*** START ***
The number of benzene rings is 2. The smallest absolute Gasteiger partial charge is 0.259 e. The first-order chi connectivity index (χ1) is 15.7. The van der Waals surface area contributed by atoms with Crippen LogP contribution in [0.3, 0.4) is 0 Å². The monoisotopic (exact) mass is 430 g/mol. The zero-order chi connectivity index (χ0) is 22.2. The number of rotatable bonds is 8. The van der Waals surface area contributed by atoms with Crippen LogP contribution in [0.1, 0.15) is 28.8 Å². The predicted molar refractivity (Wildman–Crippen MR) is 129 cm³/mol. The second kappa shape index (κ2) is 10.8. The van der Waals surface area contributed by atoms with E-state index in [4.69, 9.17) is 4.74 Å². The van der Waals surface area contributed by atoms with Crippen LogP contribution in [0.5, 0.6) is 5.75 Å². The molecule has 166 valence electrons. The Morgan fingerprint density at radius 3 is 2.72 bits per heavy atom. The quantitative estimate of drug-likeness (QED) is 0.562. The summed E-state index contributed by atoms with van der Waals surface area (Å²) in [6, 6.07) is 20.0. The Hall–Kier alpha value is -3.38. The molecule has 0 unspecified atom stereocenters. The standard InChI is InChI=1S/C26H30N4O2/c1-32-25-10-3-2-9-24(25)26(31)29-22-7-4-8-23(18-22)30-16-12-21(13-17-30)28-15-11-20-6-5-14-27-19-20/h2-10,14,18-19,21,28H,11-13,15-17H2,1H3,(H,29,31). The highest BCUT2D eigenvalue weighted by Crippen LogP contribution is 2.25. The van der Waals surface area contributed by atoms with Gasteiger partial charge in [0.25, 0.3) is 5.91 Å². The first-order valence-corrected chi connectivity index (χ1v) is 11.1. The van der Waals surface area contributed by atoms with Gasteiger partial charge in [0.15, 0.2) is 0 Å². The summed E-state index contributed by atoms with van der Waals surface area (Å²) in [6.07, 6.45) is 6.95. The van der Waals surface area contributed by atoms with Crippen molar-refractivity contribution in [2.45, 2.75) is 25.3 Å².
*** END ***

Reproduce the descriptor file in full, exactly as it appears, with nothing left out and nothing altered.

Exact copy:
The number of benzene rings is 2. The smallest absolute Gasteiger partial charge is 0.259 e. The first-order chi connectivity index (χ1) is 15.7. The van der Waals surface area contributed by atoms with Crippen LogP contribution in [0.3, 0.4) is 0 Å². The monoisotopic (exact) mass is 430 g/mol. The zero-order chi connectivity index (χ0) is 22.2. The number of rotatable bonds is 8. The van der Waals surface area contributed by atoms with Crippen LogP contribution in [0.1, 0.15) is 28.8 Å². The predicted molar refractivity (Wildman–Crippen MR) is 129 cm³/mol. The second kappa shape index (κ2) is 10.8. The van der Waals surface area contributed by atoms with E-state index in [4.69, 9.17) is 4.74 Å². The van der Waals surface area contributed by atoms with Crippen LogP contribution in [0.5, 0.6) is 5.75 Å². The molecule has 166 valence electrons. The Morgan fingerprint density at radius 3 is 2.72 bits per heavy atom. The quantitative estimate of drug-likeness (QED) is 0.562. The summed E-state index contributed by atoms with van der Waals surface area (Å²) in [6, 6.07) is 20.0. The Hall–Kier alpha value is -3.38. The molecule has 0 unspecified atom stereocenters. The standard InChI is InChI=1S/C26H30N4O2/c1-32-25-10-3-2-9-24(25)26(31)29-22-7-4-8-23(18-22)30-16-12-21(13-17-30)28-15-11-20-6-5-14-27-19-20/h2-10,14,18-19,21,28H,11-13,15-17H2,1H3,(H,29,31). The highest BCUT2D eigenvalue weighted by Crippen LogP contribution is 2.25. The van der Waals surface area contributed by atoms with Gasteiger partial charge in [0.25, 0.3) is 5.91 Å². The first-order valence-corrected chi connectivity index (χ1v) is 11.1. The van der Waals surface area contributed by atoms with Gasteiger partial charge in [0.15, 0.2) is 0 Å². The summed E-state index contributed by atoms with van der Waals surface area (Å²) in [6.07, 6.45) is 6.95. The van der Waals surface area contributed by atoms with Crippen molar-refractivity contribution in [2.45, 2.75) is 25.3 Å².